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Rare colour photographs show realities of WW1



A British tank waits in a street in Péronne

To mark the Centenary of the First World War, publisher Taschen has produced a fascinating volume dedicated to colour photographs from the conflict.

Entitled The First World War in Colour it brings together more than 320 images brought together from archives in Europe, the US and Australia.


German soldiers pose in a concrete-lined trench

Subject matter is wide and varied, covering the mobilisation of 1914, through soldiers in moment of relaxation, to developing military technology and victory celebrations in 1919.

These rare colour images were taken by a small group of photographers pioneering recently developed autochrome technology.


A French Caudron G-3 at an airfield in 1914

Since the autochrome process required a relatively long exposure time, almost all of the photos depict carefully composed scenes of rear areas, static machines and towns affected by war.

The First World War in Colour is published by Taschen, price $59.99. To find out more about the book, click here.


A British ambulance and RAMC crew, 1914

Verdun, wrecked by bombardment

Verdun, wrecked by bombardment

French anti-aircraft gunners at Verdun, 1916

French anti-aircraft gunners at Verdun, 1916


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Sussex memorial for Battle of Mons VC winner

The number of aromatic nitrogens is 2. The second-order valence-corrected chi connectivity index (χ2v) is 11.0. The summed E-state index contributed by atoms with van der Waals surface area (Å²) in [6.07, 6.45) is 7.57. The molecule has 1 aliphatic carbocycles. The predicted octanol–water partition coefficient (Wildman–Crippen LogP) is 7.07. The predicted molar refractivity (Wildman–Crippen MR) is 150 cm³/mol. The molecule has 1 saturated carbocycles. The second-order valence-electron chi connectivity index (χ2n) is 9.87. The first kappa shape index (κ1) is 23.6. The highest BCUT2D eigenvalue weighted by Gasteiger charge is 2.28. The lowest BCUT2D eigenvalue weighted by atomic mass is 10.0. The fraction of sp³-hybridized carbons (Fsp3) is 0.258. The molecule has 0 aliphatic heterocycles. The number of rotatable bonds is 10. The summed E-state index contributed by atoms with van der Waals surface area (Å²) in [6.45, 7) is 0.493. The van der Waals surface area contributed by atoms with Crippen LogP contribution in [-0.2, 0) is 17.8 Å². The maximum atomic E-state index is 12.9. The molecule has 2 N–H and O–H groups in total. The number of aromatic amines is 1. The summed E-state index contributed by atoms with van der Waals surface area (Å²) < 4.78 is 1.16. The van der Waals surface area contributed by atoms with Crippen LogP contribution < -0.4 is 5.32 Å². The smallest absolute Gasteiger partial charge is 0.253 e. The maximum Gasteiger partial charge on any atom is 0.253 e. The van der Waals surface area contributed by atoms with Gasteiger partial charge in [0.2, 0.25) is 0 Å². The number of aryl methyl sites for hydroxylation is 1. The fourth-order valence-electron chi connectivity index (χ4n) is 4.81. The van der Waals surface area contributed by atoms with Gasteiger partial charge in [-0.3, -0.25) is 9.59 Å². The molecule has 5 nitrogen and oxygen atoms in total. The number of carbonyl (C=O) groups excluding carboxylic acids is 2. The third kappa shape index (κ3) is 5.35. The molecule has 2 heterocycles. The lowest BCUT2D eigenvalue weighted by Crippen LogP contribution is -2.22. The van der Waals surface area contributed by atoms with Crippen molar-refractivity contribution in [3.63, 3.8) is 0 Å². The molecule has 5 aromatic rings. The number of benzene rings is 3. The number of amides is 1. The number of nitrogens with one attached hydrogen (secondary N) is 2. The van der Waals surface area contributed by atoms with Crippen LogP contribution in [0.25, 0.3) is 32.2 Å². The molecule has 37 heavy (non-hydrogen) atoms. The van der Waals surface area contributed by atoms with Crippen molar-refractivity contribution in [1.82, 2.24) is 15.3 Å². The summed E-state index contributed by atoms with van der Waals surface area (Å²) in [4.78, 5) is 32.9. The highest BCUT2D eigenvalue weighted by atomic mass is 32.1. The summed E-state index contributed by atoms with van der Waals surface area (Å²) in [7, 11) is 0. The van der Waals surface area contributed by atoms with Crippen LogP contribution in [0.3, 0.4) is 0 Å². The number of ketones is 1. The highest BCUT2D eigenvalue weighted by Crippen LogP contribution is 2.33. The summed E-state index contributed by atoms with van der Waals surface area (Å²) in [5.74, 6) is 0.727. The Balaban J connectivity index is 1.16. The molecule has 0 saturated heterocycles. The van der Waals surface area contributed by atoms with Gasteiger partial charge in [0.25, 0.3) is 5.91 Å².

The railway bridge at Nimy, looking out from where Godley was positioned

The railway bridge at Nimy, looking out from where Godley was positioned

A memorial stone is to be unveiled to commemorate one of the first Victoria Cross winners of the First World War.

Private Sidney Godley VC, of the Royal Fusiliers, won the medal for his defence of the Nimy railway bridge during the Battle of Mons on 23 August 1914.

Under fire

Godley climbed up an embankment under heavy fire and took over a machine gun that had been set up to shoot across the bridge. He was eventually wounded and captured after running out of ammunition.

Lieutenant Maurice Dease won the VC for the same action and was killed within a few feet of Godley. He is buried at St Symphorien Military Cemetery near Mons.

The cemetery is one of the sites on the Commonwealth War Graves Commission’s Retreat from Mons Remembrance Trail, which follows the course of the battle during the last days of August 1914.

Private Godley’s memorial stone will be laid on the top step of the war memorial in his native town of East Grinstead, Sussex.

The memorial plaque on the railway bridge at Nimy on the outskirts of Mons

The memorial plaque on the railway bridge at Nimy on the outskirts of Mons

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Worcestershire Cricket Club rededicates WW1 memorial


A memorial to the Worcestershire County Cricket Club players who were killed in the First World War has been rededicated to mark the Centenary of 1914.